(The whole fight is worth watching, but if you’re in a hurry just go ahead and start at 6:30 for the good stuff. VidProps: MegaVideo)
When you have a name as epic as Maximo Blanco I guess you really have no choice but to be the kind of fighter who throws hands with reckless abandon and racks up highlight reel knockouts like they’re going out of style. If you fight primarily in Japan, it’s also OK to have your nickname be “Maxi” and your fighting exploits described as “Maxi Time!” despite what we in the west might see as the uncomfortably close proximity of that name to a certain brand of feminine hygiene products. Regardless, Blanco’s blockbuster knockout of Kiumu Kunioku from Sengoku 15 over the weekend is definitely a worth a watch.
The fight moves along at a pretty good clip for the first six-and-a-half minutes, until Blanco abruptly decides that it’s fuckin’ MAXI TIME. The current lightweight King of Pancrase drops Kunioku with a punch and follows it with a soccer kick that causes the Japanese veteran to snatch desperately for a single leg. Blanco spins free of it (doing sort of an atomic butt drop on Kunioku in the process) and then absolutely crushes him with an uppercut as he tries to stand. You know the rest: Strikes on the ground until the ref stops it while Michael Schiavello yells, “He almost decapitated him! It’s good night freaking Irene!” For once, the play-by-play shouter’s histrionics seem to fit the situation nicely.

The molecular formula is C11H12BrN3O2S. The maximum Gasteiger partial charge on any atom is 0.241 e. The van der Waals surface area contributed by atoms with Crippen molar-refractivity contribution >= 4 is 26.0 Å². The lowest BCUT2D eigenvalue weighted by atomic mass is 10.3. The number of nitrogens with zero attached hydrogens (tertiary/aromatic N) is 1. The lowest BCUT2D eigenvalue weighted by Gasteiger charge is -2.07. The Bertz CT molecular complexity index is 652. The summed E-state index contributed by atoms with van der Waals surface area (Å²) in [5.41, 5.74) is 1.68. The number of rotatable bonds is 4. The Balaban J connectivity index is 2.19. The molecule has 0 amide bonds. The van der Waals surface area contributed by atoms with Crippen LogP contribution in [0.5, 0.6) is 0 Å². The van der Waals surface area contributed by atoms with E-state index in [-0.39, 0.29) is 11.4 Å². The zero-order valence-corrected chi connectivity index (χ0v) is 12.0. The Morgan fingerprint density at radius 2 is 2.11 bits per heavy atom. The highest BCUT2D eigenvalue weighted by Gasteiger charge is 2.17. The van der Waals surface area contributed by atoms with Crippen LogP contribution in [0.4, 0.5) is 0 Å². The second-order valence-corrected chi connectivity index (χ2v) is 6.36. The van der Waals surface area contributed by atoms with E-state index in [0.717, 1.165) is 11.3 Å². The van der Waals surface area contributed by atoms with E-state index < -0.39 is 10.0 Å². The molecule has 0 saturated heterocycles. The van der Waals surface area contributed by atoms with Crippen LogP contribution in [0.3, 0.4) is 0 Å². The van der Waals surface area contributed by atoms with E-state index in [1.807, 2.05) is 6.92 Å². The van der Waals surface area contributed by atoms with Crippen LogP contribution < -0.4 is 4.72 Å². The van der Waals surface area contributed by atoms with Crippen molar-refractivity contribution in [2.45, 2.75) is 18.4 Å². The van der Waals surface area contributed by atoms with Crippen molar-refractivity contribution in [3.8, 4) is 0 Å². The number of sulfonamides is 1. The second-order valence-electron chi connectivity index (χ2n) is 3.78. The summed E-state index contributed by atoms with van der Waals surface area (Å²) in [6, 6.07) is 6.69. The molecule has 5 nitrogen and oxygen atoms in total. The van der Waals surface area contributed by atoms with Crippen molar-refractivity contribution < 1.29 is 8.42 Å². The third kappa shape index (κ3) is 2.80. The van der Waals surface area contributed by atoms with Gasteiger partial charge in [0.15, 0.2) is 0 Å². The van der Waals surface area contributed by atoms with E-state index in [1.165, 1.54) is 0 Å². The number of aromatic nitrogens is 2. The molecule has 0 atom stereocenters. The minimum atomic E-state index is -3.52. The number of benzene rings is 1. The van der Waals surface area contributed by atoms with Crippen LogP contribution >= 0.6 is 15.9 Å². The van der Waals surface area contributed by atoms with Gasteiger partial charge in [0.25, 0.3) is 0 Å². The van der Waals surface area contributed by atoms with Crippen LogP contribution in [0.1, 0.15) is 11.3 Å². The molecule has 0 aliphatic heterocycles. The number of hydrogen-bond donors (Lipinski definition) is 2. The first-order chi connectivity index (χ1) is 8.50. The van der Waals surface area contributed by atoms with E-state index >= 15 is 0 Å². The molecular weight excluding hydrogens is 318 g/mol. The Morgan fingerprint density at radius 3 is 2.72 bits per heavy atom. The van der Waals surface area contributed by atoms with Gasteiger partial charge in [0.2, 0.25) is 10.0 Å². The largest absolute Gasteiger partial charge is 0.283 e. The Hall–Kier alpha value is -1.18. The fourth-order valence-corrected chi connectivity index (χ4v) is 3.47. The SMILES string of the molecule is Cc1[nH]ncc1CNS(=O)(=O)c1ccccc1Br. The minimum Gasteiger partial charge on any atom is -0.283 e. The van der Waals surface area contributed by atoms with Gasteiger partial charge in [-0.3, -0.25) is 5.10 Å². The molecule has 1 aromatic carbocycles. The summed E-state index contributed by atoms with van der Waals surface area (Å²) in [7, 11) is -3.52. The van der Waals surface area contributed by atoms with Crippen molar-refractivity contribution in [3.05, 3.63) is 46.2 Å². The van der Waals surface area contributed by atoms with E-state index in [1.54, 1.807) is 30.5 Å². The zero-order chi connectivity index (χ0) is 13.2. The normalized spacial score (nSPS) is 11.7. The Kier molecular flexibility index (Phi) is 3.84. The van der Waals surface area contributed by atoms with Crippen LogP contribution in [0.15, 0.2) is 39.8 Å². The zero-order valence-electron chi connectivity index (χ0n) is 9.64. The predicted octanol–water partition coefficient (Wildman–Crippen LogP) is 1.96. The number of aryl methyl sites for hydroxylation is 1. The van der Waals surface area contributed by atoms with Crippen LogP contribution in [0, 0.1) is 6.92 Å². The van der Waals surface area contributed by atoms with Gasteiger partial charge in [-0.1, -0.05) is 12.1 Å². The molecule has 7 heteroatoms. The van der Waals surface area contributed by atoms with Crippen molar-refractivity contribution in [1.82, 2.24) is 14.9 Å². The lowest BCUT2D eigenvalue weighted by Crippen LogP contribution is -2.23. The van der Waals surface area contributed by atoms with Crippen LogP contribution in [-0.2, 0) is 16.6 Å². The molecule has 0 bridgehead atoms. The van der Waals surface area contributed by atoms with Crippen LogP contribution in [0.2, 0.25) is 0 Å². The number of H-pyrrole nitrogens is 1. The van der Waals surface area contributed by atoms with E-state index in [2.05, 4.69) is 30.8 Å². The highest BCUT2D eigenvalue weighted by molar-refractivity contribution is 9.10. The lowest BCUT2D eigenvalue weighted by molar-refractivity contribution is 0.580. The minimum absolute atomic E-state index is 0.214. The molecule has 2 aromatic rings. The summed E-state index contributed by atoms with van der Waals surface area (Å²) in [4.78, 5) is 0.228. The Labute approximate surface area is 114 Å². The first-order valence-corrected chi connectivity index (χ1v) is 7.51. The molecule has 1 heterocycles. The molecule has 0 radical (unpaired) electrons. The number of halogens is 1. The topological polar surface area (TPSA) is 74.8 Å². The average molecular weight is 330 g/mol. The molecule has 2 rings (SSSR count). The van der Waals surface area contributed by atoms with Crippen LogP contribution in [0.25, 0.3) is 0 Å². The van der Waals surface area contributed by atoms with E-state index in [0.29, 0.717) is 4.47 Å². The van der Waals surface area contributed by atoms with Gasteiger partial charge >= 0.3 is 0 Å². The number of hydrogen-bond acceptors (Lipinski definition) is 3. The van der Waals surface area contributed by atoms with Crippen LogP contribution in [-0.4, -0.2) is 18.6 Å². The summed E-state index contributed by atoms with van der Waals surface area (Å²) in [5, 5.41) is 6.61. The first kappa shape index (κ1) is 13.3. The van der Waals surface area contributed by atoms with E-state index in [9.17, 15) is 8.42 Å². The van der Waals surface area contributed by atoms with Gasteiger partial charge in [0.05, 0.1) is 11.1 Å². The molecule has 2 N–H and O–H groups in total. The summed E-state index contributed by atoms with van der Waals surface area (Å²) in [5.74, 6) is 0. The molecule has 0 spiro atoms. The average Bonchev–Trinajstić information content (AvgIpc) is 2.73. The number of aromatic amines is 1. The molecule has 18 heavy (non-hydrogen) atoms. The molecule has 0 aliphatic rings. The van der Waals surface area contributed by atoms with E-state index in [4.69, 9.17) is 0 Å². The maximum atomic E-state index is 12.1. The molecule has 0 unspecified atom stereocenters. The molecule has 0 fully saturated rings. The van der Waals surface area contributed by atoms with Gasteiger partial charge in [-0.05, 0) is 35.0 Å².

For those of you scoring at home, this makes Blanco’s fifth consecutive win by some form of knockout. The 27-year-old Venezuelan prospect is a decorated international freestyle wrestler who came to MMA in 2008 and reportedly became something called a “Sengoku training player” in September of last year. From what I gather, that means that the company pretty much pays him to train and fight which, aside from being a serious goddamned conflict of interest, must be pretty sweet for Blanco, a dude who some say has a problem with following the rules.
At least one published report calls Blanco a “loose cannon” and refers to a “string of dominance and rule skirting” during his first few professional bouts. His first mixed fight – against Yuki Yashima in Pancrase – was declared a no contest after the two clashed heads while Blanco powerbombed his way out of a Yashima triangle choke and then allegedly wouldn’t stop punching (and stomping) his opponent as the ref tried to pull him off. Reports say something similar happened in his second fight with Hiroki Aoki and again in his third, when he nailed Daisuke Hanazawa with an illegal knee that almost ended the fight. In that bout, Hanazawa was able to come back and secure an arm bar for the victory. Additionally, Blanco lost a fight in May of 2009 after an illegal soccer kick on Akihiko Mori.
So, yeah, draw your own conclusion on what kind of fighter Blanco is, I guess. Reports of cheating aside, this string of consecutive knockouts is the kind of thing that could conceivably get a kid noticed by the UFC, if and when it ever decides to take its relentless campaign for global dominance to Japan. Or, for that matter, South America.
I can hear Dana now: “Wait, there’s a South America? Let’s fuckin’ go!”